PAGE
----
Saturday, April 26, 2014

Wind, Some Rain, the Hot Sun: An Interview with John Darnielle of The Mountain Goats

Editor's Note: This is the unedited email interview with John Darnielle, the man behind the band The Mountain Goats, and sometimes the only member of the band. This interview was used for a story that originally appeared in The Berkshire Eagle on April 17, 2014.

 Amelinckx: When you finish writing a song do you have an idea of how you plan to approach the recording process -- just you and your guitar or lusher arrangements, (drums, backing vocal, cello, piano, etc.).

Darnielle: I'm usually not thinking of arrangements when I write - if I am, it's only if I'm thinking "this one should remain somewhat skeletal." These days, though, I'll sometimes sketch out some 
other instrumental ideas in the demo - a second guitar line, or a small keyboard idea. Once I've got the songs together then I start thinking about what other textures might complement the songs - woodwinds, strings, and so on. We flesh out the basics, the drums/bass/me stuff, when we get together to rehearse, usually - though Peter sometimes overdubs bass ideas onto the original demo I send him & then sends it back to me for feedback.

Amelinckx: In a related vein, are there certain songs you prefer to play/ don’t like playing when you go on the road solo or with the rest of the band.

Darnielle: The songs take on such different...not "moods," but "aspects," I guess, when I play them solo - I can get looser with tempo, and be more improvisatory with dynamics (which sounds very high-minded but what I mean is "I can get real quiet if it feels like the right move and I won't be acting unilaterally in a group context"). It's really fun and interesting to see how a song feels when I take away everything but the chords and the words and the vocal melody, especially if it's already spent a lot of time getting played in the trio format. Some songs it becomes a real challenge, when there's an especially strong drum part, say - "Sax Rohmer #1," for example. But meeting that challenge solo is really fun and rewarding.

Amelinckx: When you perform do you feel forced to play certain songs because you know fans really want to hear them?   

Darnielle: Well, there's a few songs that I know everybody wants to hear - not a huge number, maybe three or four - but that's an honor, really. I saw Lou Reed in 1986 and he gave a spiel about how he never got sick of playing "Walk on the Wild Side" because he loved knowing that there was a song everybody in the room wanted to hear, and that stuck with me - I can legitimately say that I enjoy "This Year" every time we play it. Although I don't feel like it works as well solo and of the three or four Mountain Goats "standards," it's the one I usually bench in solo sets...Peter's bass line is a huge huge part of that song.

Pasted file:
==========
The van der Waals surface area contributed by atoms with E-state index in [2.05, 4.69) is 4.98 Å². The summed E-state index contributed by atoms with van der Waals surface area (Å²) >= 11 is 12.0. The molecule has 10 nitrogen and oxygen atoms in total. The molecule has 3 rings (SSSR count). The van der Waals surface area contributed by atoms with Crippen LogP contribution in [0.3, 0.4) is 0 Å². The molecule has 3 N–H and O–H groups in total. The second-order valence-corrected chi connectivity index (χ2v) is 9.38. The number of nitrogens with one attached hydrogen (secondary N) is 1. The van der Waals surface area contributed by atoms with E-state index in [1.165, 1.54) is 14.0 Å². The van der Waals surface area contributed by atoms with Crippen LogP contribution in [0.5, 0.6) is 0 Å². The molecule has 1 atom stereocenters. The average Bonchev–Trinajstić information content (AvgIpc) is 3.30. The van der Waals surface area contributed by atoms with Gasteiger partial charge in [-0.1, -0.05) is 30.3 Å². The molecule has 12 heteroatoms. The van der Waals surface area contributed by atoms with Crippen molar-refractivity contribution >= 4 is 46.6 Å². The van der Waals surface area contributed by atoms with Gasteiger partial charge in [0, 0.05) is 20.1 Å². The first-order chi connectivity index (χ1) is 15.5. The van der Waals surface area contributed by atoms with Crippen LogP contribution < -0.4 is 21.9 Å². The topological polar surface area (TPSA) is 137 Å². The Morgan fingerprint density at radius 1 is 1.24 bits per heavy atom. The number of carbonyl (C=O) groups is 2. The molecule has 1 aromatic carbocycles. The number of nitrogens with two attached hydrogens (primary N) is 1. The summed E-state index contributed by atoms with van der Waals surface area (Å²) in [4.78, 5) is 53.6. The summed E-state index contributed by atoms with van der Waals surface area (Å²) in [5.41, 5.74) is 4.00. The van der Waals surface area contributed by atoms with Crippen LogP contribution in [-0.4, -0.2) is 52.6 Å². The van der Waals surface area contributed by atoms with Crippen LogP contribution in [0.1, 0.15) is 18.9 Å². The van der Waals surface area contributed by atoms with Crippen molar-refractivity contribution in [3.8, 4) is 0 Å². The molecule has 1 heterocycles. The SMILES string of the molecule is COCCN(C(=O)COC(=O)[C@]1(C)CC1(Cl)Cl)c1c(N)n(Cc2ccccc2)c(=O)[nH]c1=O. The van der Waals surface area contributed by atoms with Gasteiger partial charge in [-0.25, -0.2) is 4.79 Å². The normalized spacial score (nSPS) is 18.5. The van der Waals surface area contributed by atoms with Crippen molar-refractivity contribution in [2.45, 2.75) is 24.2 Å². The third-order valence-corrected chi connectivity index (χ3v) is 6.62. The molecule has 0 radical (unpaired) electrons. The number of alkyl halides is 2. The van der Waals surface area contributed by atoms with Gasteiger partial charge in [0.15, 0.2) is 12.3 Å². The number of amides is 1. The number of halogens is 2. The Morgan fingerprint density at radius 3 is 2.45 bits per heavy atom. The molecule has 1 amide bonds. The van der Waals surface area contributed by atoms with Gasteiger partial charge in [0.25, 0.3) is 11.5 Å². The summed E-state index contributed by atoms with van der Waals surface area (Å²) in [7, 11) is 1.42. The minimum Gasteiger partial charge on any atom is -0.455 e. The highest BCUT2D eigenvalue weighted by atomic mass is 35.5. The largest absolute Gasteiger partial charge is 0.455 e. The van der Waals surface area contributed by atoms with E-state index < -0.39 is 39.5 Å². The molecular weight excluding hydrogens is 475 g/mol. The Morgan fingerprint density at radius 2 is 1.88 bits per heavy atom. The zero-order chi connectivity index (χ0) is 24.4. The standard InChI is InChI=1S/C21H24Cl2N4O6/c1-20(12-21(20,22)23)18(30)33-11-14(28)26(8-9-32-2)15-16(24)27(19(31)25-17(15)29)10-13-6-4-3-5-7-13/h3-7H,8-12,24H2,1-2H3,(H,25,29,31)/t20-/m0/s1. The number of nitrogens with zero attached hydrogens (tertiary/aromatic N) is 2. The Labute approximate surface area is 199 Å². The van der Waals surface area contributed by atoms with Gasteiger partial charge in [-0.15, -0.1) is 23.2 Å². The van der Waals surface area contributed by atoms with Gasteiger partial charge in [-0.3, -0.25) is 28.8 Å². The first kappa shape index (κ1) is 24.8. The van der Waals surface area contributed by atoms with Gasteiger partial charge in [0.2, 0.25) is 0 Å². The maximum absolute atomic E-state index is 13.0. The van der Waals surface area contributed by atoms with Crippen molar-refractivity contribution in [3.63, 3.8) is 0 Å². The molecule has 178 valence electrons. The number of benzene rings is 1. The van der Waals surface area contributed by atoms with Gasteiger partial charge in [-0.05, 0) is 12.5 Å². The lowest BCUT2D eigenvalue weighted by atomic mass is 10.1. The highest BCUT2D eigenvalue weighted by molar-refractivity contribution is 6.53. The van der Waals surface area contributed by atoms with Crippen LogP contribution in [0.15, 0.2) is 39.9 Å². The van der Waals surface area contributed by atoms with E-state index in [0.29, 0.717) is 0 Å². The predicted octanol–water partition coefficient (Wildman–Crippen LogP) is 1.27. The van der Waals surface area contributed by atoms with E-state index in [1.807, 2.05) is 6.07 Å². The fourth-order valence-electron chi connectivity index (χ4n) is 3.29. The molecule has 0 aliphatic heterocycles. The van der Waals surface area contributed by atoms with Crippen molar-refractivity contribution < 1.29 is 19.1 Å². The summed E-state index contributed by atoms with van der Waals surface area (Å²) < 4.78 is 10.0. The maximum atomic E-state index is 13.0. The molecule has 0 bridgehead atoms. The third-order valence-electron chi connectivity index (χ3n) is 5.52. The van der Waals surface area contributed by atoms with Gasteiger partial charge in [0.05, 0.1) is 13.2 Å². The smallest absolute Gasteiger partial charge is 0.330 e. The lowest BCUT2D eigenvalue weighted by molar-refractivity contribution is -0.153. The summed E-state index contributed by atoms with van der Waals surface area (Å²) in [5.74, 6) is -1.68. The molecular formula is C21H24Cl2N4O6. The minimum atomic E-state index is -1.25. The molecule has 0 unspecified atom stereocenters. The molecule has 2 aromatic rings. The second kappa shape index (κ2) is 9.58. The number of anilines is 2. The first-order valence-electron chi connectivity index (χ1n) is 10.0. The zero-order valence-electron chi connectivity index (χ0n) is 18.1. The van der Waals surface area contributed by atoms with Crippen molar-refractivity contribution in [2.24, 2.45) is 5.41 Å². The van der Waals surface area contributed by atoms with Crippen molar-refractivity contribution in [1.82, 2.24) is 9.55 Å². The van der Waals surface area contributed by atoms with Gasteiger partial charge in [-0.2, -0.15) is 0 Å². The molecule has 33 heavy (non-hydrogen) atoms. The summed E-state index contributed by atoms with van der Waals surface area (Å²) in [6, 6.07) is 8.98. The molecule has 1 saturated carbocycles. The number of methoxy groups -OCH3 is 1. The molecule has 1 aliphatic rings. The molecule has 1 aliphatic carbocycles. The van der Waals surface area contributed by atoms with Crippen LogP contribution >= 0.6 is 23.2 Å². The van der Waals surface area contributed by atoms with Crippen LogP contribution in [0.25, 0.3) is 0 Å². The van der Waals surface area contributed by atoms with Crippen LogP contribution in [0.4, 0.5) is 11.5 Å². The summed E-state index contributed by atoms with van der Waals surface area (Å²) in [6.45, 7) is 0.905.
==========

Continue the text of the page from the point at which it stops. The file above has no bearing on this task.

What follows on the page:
Amelinckx: I once saw a Dylan show in the early 90s where you could tell he was just burning through his hits without any heart, but then completely shifted gears when he played his newer stuff. Do you still enjoy playing your older material?

Darnielle: I do - I'll say that it does take some work, sometimes, some diligence, to make sure I'm connecting with the song - but when that happens, we all know it, and we talk about it, and then we give the song a rest for a tour or two. But I don't tour nearly as hard as Dylan. Dylan is a tour monster who goes out for months at a time, huge worldwide tours, and I'm sure that when that old stuff was new, he played it literally hundreds of times. He's in a bind, really, anybody that big is, because he's pretty much obligated to play the big big old songs or people will be mad since they paid a lot to get in, but how can you connect with a song you've been playing 200 times a year for thirty years? The Dead benched "Dark Star" for a number of years, I consider them the model of how to keep the set fresh even if it means nobody gets to hear "St Stephen" for a while.

Amelinckx: Certain images and themes float through your work -- animal, ghosts, cold water -- what draws you to them? 

Darnielle: It's really hard to say - weather, too, I'm always having some wind or some rain, or hot sun - I try not to interrogate my inspirations too hard but just let them work it out for themselves.